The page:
After the party, Mitchell allegedly stabbed three members of a rival drug organization. Then, fearing he would be killed in retaliation, he arranged for the murder of the man he believed had been hired to kill him - along with the man's former girlfriend, who was seated next to him, according to prosecutors. The bodies were found in a 1999 Infiniti Q45 belonging to former heavyweight boxing champion Hasim Rahman, who had employed the dead man at one of his clothing stores.

Mitchell and Harris founded a rap company together, Shake Down Entertainment Ltd., which Harding says was used to intimidate other Baltimore criminals through song lyrics. In the opening scene of Stop Snitchin' 2, a follow-up to the controversial Baltimore-produced DVD that condemns witnesses' cooperation with police, Harris' voice can be heard identifying three men as "snitches" on a cell phone, Harding said.

At least one of the men is also alleged to have killed two city drug dealers and stolen their cell phones, mistakenly calling the mother-in-law of one of the men and recording a conversation on her voice mail that the prosecution says links them to the deaths. They also killed another woman in the process of trying to kill her husband, Harding said.

The defendants could face life in prison if convicted.

The defense offers different scenarios, however, and claims that one of the prosecution's star witnesses is "a stone-cold killer, a gun for hire," Crowe said in court. The defense repeatedly questioned the prosecutions' evidence of RICO activity. They intend to show that their clients are innocent of most of the charges and fight the racketeering claim.

"The group was not organized, it was not coherent, it was not cohesive," said Mitchell's attorney, Laura Rhodes. "It was just their business of being friends."

Though the four defendants sat quietly in court Wednesday and conferred with their attorneys, a day earlier they had employed some old "flesh and blood" tactics as U.S. District Judge Andre M. Davis arraigned them on a slightly revised indictment. Davis asked each man whether he had seen the document, and how he wanted to plead. And each time, in return, they softly muttered prepared, and apparently identical, speeches that were unintelligible to spectators.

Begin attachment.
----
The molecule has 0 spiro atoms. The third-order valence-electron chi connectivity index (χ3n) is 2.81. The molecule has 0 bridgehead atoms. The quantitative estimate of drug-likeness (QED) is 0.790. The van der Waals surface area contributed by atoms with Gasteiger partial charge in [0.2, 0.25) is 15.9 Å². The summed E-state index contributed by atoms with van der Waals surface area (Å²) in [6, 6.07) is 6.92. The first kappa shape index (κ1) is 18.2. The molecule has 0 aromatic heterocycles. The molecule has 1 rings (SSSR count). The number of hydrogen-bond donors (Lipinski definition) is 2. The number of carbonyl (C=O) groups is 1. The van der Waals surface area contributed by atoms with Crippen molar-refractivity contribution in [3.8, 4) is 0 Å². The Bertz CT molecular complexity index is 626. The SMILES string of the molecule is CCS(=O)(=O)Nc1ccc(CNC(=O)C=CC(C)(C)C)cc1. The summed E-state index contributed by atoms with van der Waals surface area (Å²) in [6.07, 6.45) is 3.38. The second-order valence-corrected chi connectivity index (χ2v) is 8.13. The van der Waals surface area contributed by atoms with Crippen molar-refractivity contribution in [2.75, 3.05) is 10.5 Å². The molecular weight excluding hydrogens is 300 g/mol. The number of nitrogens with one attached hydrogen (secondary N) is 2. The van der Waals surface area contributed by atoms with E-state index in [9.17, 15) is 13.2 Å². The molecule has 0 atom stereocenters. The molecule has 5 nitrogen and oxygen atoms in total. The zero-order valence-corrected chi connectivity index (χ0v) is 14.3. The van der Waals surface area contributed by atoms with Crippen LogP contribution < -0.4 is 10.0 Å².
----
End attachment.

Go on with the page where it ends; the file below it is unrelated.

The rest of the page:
The judge cut the men off. "That's a yes," he boomed from the bench in response to whether the defendants had seen the document. He also entered "not guilty" pleas on their behalf.

In November 2005, the men had filed motions asking that the case against them be dismissed for lack of jurisdiction. It was the first time they employed the "flesh and blood" defense, and it confounded their attorneys. The men seized the microphones and launched into speeches denouncing the proceedings and firing their attorneys. They claimed the indictment didn't refer to them because their names were spelled in capital letters and not "proper English grammar," according to a court transcript.

unusual strategy

Use of the "flesh and blood" defense, in which a defendant claims the court has no jurisdiction over his body, has been rising in Baltimore in recent years, according to the Maryland U.S. Attorney Rod. J. Rosenstein. It's always unsuccessful, he said. Here are some examples:

* Oliver Clifton Hudson and Gregory Wayne Banks were found guilty in absentia - they refused to attend their trial - of running an OxyContin drug ring in 2005. They were sentenced to 30 years and 16 years respectively in federal prison.

* Solothal "Itchy Man" Thomas was found guilty of being a West Baltimore hit man in 2006 and sentenced to life in prison. He refused to cooperate with his attorney.

* James E. Jones was convicted of illegal weapons possession and sentenced to more than 21 years in prison. He appealed last year, but the court affirmed his convictions and sentence.

Source: Sun research and court records